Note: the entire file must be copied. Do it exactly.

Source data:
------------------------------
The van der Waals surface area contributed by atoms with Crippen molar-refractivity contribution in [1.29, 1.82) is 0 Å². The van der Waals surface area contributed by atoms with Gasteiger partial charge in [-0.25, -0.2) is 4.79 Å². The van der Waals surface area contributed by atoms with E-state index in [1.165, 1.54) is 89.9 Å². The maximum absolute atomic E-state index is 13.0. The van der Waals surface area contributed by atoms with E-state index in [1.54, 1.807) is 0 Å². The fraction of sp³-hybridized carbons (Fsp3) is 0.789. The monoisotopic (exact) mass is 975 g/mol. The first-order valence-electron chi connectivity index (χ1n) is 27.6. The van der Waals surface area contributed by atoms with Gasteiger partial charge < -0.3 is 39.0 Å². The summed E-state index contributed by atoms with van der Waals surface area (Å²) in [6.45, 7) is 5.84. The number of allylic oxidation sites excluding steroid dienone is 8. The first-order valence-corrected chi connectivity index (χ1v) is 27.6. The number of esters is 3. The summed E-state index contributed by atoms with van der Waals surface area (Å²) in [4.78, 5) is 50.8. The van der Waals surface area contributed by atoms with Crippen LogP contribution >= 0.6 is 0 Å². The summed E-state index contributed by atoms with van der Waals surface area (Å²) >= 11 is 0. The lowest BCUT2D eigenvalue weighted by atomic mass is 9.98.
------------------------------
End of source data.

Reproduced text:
The van der Waals surface area contributed by atoms with Crippen molar-refractivity contribution in [1.29, 1.82) is 0 Å². The van der Waals surface area contributed by atoms with Gasteiger partial charge in [-0.25, -0.2) is 4.79 Å². The van der Waals surface area contributed by atoms with E-state index in [1.165, 1.54) is 89.9 Å². The maximum absolute atomic E-state index is 13.0. The van der Waals surface area contributed by atoms with E-state index in [1.54, 1.807) is 0 Å². The fraction of sp³-hybridized carbons (Fsp3) is 0.789. The monoisotopic (exact) mass is 975 g/mol. The first-order valence-electron chi connectivity index (χ1n) is 27.6. The van der Waals surface area contributed by atoms with Gasteiger partial charge < -0.3 is 39.0 Å². The summed E-state index contributed by atoms with van der Waals surface area (Å²) in [6.45, 7) is 5.84. The number of allylic oxidation sites excluding steroid dienone is 8. The first-order valence-corrected chi connectivity index (χ1v) is 27.6. The number of esters is 3. The summed E-state index contributed by atoms with van der Waals surface area (Å²) in [4.78, 5) is 50.8. The van der Waals surface area contributed by atoms with Crippen LogP contribution >= 0.6 is 0 Å². The summed E-state index contributed by atoms with van der Waals surface area (Å²) >= 11 is 0. The lowest BCUT2D eigenvalue weighted by atomic mass is 9.98.